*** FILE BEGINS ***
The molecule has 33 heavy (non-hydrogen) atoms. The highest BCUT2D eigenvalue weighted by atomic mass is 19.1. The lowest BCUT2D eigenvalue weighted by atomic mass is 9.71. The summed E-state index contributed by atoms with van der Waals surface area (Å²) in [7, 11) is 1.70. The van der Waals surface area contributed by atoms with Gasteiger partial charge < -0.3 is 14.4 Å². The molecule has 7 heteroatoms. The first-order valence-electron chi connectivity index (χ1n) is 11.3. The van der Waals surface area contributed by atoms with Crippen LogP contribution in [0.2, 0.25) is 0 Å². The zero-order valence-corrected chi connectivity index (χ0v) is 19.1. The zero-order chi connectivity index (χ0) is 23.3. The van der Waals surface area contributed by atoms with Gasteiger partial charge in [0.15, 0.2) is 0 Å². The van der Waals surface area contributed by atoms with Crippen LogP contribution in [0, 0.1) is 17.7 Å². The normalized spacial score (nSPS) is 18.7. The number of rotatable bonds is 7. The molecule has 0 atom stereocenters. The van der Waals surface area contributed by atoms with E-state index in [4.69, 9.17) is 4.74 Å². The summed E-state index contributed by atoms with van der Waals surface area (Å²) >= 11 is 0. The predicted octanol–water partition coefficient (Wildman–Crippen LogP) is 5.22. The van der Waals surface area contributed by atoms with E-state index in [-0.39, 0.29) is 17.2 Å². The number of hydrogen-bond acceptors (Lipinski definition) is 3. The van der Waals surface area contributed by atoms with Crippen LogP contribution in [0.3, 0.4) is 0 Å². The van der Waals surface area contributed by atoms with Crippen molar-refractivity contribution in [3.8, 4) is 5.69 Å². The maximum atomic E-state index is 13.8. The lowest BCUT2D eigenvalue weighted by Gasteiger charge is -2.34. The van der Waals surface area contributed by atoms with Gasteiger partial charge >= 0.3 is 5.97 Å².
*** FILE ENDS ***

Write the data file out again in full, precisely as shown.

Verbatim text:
The molecule has 33 heavy (non-hydrogen) atoms. The highest BCUT2D eigenvalue weighted by atomic mass is 19.1. The lowest BCUT2D eigenvalue weighted by atomic mass is 9.71. The summed E-state index contributed by atoms with van der Waals surface area (Å²) in [7, 11) is 1.70. The van der Waals surface area contributed by atoms with Gasteiger partial charge < -0.3 is 14.4 Å². The molecule has 7 heteroatoms. The first-order valence-electron chi connectivity index (χ1n) is 11.3. The van der Waals surface area contributed by atoms with Crippen LogP contribution in [0.2, 0.25) is 0 Å². The zero-order valence-corrected chi connectivity index (χ0v) is 19.1. The zero-order chi connectivity index (χ0) is 23.3. The van der Waals surface area contributed by atoms with Gasteiger partial charge in [0.15, 0.2) is 0 Å². The van der Waals surface area contributed by atoms with Crippen LogP contribution in [0, 0.1) is 17.7 Å². The normalized spacial score (nSPS) is 18.7. The number of rotatable bonds is 7. The molecule has 0 atom stereocenters. The van der Waals surface area contributed by atoms with E-state index in [4.69, 9.17) is 4.74 Å². The summed E-state index contributed by atoms with van der Waals surface area (Å²) >= 11 is 0. The predicted octanol–water partition coefficient (Wildman–Crippen LogP) is 5.22. The van der Waals surface area contributed by atoms with E-state index in [-0.39, 0.29) is 17.2 Å². The number of hydrogen-bond acceptors (Lipinski definition) is 3. The van der Waals surface area contributed by atoms with Crippen LogP contribution in [0.3, 0.4) is 0 Å². The van der Waals surface area contributed by atoms with Crippen molar-refractivity contribution in [3.8, 4) is 5.69 Å². The maximum atomic E-state index is 13.8. The lowest BCUT2D eigenvalue weighted by Gasteiger charge is -2.34. The van der Waals surface area contributed by atoms with Gasteiger partial charge >= 0.3 is 5.97 Å².